One of the questions that I get asked very regularly by customers, colleagues and friends is “Why do I need to move my … to the cloud?“. Almost every time this question comes up, the conversation very quickly gets into technical capabilities of the cloud, cost saving or the last service that this or that cloud vendor has released. These are all valid reasons, but that’s not what drives people, teams or organizations.
Take for example the decision to buy a new house. Surely, it can be driven by the fact that one is simply interested in getting a new shinny home. But very often, it is about providing, yourself or your family with more options. Whether it is upsizing or downsizing to adjust to a growing or shrinking number of people living under the same roof. Getting a backyard so your kids can practice their favorite sport. Or remodeling to fit new family needs. It’s rarely about the house itself, it’s about the value it adds to your family’s comfort.
Shortening Time to Value
One of the upmost aspirations of any business leader is how fast they can get “new” value in the hand of their customers. Imagine, you want to build a brand-new information technology capability, test it, deploy it, secure it and monitor it. In addition, you need to have your globally distributed teams work on it.
Traditionally this would require:
- An engineering system to host your development team activities: code, build and test.
- Test environments to allow validating the features in isolation and as an integrated product.
- Secure production environments that elastically scale to respond to growing or shrinking demand.
Finally, most of this net new investment would be in a form of a capital expenditure (CAPEX).
Setting aside all the cost saving that results from using the economy of scale. Getting the prerequisite logistics ready in the cloud, for the example above, could take few minutes to provision. It could switch the investment model from CAPEX to an OPEX. And it could be scaled down or discarded in minutes in case of changing priorities.
For instance, let’s attempt an experiment on Microsoft Azure. I want to achieve the goals I have listed in this small use case in a matter of a minutes.
1 – I am going to start by creating a “DevOps project“. (don’t worry of you don’t know what DevOps is)
2 – It then asks me what kind of language/technology I want to use:
3 – It then asks me what basic architecture components I will need:
The end result is:
- A backlog to plan, manage and track work required for my investment.
- A git repository to host my source control securely.
- A build pipeline to build, validate and test my application.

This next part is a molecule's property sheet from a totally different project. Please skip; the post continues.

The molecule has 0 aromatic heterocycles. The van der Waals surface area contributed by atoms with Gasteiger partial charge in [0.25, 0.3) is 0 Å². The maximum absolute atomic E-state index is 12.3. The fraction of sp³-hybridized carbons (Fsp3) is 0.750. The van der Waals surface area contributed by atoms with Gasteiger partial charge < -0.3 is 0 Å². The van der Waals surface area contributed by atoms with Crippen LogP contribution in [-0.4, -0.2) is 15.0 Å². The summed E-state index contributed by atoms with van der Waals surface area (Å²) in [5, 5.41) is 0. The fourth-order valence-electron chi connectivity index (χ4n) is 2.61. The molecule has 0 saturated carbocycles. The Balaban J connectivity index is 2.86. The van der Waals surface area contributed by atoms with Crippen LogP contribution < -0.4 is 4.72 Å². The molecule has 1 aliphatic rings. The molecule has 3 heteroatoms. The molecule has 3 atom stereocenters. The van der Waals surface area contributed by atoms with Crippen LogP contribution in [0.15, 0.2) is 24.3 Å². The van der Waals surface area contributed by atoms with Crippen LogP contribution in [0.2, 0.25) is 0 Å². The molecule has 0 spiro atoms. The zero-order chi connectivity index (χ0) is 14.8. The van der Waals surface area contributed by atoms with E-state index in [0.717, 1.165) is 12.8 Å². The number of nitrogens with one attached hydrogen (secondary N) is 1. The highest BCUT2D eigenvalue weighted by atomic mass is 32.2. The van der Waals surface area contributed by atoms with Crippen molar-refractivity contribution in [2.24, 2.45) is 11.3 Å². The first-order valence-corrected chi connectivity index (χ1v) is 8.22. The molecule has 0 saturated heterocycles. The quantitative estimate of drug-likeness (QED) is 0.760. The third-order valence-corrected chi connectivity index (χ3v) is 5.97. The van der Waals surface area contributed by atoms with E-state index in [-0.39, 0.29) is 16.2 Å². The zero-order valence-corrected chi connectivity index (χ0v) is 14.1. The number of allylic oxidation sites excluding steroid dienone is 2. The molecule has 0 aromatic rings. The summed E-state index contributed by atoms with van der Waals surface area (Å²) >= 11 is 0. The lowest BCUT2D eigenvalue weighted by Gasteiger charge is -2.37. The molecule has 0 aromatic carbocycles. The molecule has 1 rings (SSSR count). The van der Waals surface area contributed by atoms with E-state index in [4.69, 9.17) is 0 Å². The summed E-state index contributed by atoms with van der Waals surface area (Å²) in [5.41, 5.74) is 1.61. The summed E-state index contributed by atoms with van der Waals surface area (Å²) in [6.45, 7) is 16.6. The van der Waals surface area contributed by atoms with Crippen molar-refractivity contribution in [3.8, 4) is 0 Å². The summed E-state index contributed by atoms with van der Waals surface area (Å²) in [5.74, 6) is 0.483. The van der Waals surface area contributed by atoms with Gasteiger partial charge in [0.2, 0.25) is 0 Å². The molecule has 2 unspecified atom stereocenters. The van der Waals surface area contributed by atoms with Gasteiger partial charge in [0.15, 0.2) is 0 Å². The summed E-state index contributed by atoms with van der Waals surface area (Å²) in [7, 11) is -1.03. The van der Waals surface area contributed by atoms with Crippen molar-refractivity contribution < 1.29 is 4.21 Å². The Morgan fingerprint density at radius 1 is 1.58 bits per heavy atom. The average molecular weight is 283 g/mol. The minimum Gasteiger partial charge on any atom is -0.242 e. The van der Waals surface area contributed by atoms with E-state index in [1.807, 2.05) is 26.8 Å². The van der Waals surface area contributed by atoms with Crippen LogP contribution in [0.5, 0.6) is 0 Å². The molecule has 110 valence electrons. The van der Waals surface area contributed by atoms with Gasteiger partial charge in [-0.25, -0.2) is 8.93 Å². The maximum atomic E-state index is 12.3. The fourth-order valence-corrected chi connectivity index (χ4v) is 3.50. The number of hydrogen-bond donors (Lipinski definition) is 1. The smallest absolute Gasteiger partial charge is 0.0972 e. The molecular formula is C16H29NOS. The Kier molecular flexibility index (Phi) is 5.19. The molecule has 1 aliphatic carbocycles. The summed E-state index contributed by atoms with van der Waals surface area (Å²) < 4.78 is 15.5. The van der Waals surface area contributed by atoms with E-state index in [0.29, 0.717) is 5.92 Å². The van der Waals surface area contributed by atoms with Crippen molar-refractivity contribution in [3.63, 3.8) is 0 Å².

- A release pipeline to continuously deploy new value and release it to my end users.
- A Kubernetes cluster to host my application in a secure and elastically scalable way.
- A private docker registry to host my application docker images.
- Last but not least, monitoring capabilities to allow me to track the application usage and learn about opportunities for improvements or expansions:
You should be thinking that you can’t possibly compare a “hello world” sample to a production ready application. That’s absolutely correct. But I have already prepared everything I need to start building the real application.
If you already have your own code, clone the sample application locally, replace the sample code with yours, push it to the git repo and let the Pipeline do its work. This allows you to focus on the business goals you want to achieve rather than the infrastructure you possibly could need. The on demand, self service capabilities of the cloud accelerate your innovation velocity.
For instance, as I take my initial sample application from demo form to product ready, I might decide that the initial Kubernetes cluster size I chose is not enough, then all I have to do is choose my new size. Better I can scale up and down based on the demand from my new user base.
One of the biggest advantages, in the use I have used so far, is the ability to shift technology strategy, pivot the application business goals or even fork it to different verticals. None of those are now dependent on initial technical choices:
- My application is portable to any cloud: public or private.
- My development technology is cross platform.
- My hosting model is elastically scalable.
- My code base is in a distributed source control system that can allow parallel development efforts.
- And all my investment aspirations are managed in a lean board:
What we have seen in this small example, is that the cloud itself is not the goal. The ability to achieve your business goals faster, in a cost-effective way or adjust your aspirations as needed are most likely going to be the answer to “Why do I need to move my … to the cloud”.